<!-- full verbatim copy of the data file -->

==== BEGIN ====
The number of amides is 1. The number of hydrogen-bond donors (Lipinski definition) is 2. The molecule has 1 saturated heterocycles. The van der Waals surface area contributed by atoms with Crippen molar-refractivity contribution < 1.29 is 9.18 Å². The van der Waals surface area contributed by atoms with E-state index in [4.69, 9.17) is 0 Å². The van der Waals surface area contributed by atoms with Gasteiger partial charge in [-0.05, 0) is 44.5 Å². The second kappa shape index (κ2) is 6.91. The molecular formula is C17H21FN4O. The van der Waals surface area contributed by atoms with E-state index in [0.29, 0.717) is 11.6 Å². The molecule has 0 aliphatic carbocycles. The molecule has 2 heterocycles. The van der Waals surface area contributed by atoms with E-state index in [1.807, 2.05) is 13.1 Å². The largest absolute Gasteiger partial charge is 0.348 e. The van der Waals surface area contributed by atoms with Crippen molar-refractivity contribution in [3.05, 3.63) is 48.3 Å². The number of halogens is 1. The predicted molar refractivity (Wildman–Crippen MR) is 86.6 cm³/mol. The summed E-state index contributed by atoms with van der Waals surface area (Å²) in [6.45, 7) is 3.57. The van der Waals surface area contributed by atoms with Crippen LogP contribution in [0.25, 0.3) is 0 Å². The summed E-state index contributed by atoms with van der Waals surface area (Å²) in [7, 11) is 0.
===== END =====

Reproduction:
The number of amides is 1. The number of hydrogen-bond donors (Lipinski definition) is 2. The molecule has 1 saturated heterocycles. The van der Waals surface area contributed by atoms with Crippen molar-refractivity contribution < 1.29 is 9.18 Å². The van der Waals surface area contributed by atoms with E-state index in [4.69, 9.17) is 0 Å². The van der Waals surface area contributed by atoms with Gasteiger partial charge in [-0.05, 0) is 44.5 Å². The second kappa shape index (κ2) is 6.91. The molecular formula is C17H21FN4O. The van der Waals surface area contributed by atoms with E-state index in [0.29, 0.717) is 11.6 Å². The molecule has 0 aliphatic carbocycles. The molecule has 2 heterocycles. The van der Waals surface area contributed by atoms with E-state index in [1.807, 2.05) is 13.1 Å². The largest absolute Gasteiger partial charge is 0.348 e. The van der Waals surface area contributed by atoms with Crippen molar-refractivity contribution in [3.05, 3.63) is 48.3 Å². The number of halogens is 1. The predicted molar refractivity (Wildman–Crippen MR) is 86.6 cm³/mol. The summed E-state index contributed by atoms with van der Waals surface area (Å²) in [6.45, 7) is 3.57. The van der Waals surface area contributed by atoms with Crippen LogP contribution in [0.25, 0.3) is 0 Å². The summed E-state index contributed by atoms with van der Waals surface area (Å²) in [7, 11) is 0.